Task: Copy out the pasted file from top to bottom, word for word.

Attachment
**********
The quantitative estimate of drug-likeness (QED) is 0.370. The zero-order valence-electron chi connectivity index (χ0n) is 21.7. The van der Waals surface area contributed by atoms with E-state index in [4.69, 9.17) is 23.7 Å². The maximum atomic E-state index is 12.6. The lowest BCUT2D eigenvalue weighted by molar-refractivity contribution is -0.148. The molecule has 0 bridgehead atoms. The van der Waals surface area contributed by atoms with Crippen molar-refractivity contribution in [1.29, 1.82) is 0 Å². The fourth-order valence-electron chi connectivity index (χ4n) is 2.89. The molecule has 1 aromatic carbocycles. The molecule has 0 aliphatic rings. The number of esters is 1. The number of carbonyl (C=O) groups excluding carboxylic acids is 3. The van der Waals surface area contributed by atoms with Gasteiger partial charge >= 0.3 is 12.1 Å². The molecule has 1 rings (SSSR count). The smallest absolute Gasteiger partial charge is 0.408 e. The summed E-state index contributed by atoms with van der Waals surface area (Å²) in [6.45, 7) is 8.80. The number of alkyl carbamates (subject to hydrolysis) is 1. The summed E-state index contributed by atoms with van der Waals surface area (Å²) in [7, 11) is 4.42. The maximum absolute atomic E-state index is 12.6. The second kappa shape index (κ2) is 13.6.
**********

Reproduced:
The quantitative estimate of drug-likeness (QED) is 0.370. The zero-order valence-electron chi connectivity index (χ0n) is 21.7. The van der Waals surface area contributed by atoms with E-state index in [4.69, 9.17) is 23.7 Å². The maximum atomic E-state index is 12.6. The lowest BCUT2D eigenvalue weighted by molar-refractivity contribution is -0.148. The molecule has 0 bridgehead atoms. The van der Waals surface area contributed by atoms with Crippen molar-refractivity contribution in [1.29, 1.82) is 0 Å². The fourth-order valence-electron chi connectivity index (χ4n) is 2.89. The molecule has 1 aromatic carbocycles. The molecule has 0 aliphatic rings. The number of esters is 1. The number of carbonyl (C=O) groups excluding carboxylic acids is 3. The van der Waals surface area contributed by atoms with Gasteiger partial charge >= 0.3 is 12.1 Å². The molecule has 1 rings (SSSR count). The smallest absolute Gasteiger partial charge is 0.408 e. The summed E-state index contributed by atoms with van der Waals surface area (Å²) in [6.45, 7) is 8.80. The number of alkyl carbamates (subject to hydrolysis) is 1. The summed E-state index contributed by atoms with van der Waals surface area (Å²) in [7, 11) is 4.42. The maximum absolute atomic E-state index is 12.6. The second kappa shape index (κ2) is 13.6.